Clear and Present Danger also receives a good 5.1 Dolby TrueHD mix, with French and Spanish 5.1 Dolby Digital tracks and English, English SDH, French, Spanish and Portuguese subtitles available. The war zone combat is boisterous and Oval Office dialogue crisp. Rounding out the set is The Sum of All Fears, which gets the same 5.1 Dolby TrueHD track with added French and Spanish 5.1 Dolby Digital tracks and English, English SDH, French, Spanish and Portuguese subtitles. The "big bang" is loud and I appreciated the skillful balance of score, dialogue and effects. Ambient effects make good use of the surround speakers and Affleck and Freeman are heard loud and clear.
PACKAGING AND EXTRAS:
This four-disc set is packed inside a slipbox. Each disc receives its own case, and the presentation mirrors the already available individual releases. On The Hunt for Red October you get a mediocre Commentary by Director John McTiernan; Beneath the Surface - Cast and Crew Interviews (29:00/SD); and the film's Theatrical Trailer (1:41/HD). Patriot Games only includes Patriot Games Up Close - Cast and Crew Interviews (25:14/SD) and the Theatrical Trailer (2:31/HD). On Clear and Present Danger extras include documentary Behind the Danger (26:34/SD) and the Theatrical Trailer (2:39/HD). Finally, on Sum of All Fears you get a two-part documentary, which includes The Making Of The Sum of All Fears (29:55/SD) and Creating Reality: The Visual Effects of The Sum of All Fears (27:48/SD). Along for good measure are a Commentary with Director Phil Alden Robinson and a Commentary with Director Phil Alden Robinson and Author Tom Clancy. Finally, there's a Theatrical Trailer (2:24/HD).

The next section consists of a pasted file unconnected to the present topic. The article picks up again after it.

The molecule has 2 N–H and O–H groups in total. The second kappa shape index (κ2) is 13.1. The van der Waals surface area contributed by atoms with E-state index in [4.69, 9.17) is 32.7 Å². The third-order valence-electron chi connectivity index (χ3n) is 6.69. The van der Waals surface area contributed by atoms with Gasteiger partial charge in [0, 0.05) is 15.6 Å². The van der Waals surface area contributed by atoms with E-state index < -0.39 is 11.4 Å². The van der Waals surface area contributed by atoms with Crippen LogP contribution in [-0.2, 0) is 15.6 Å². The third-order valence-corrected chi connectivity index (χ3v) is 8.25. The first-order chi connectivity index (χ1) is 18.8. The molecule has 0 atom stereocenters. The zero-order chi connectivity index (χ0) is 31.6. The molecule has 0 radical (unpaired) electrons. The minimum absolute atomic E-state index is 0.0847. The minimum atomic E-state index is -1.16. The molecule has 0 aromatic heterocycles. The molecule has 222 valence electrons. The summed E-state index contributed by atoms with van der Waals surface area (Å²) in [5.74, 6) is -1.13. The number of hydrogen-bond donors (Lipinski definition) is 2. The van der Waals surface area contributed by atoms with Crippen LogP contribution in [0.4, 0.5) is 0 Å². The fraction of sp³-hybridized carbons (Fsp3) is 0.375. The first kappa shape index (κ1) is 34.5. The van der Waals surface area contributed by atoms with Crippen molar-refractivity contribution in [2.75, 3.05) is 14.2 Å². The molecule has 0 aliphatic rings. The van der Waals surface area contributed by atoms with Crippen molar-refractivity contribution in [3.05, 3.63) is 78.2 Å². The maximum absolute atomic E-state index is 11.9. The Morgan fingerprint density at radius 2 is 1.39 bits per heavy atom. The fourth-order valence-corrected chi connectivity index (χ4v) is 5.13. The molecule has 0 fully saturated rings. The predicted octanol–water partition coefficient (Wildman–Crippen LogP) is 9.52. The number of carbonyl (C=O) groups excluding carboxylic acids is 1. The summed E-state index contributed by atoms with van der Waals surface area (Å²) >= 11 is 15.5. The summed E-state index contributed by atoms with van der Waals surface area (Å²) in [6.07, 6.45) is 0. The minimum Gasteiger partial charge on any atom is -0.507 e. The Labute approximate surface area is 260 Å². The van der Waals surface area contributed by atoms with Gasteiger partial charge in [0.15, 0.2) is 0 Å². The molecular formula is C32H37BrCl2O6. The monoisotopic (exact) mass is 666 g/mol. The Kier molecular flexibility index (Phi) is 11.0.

The first four Jack Ryan films are available as a Blu-ray bundle at a reasonable price. The Hunt for Red October leads the pack, with Clear and Present Danger bringing up the rear. All are worth watching, and it's nice to have them in one package. You could do worse than an evening spent with these political thrillers. Unfortunately, the HD visuals leave a lot to be desired. The lossless audio is better and there are a few decent supplements for each movie. This set is Recommended.
The Hunt for Red October:
Clear and Present Danger:
The Sum of All Fears: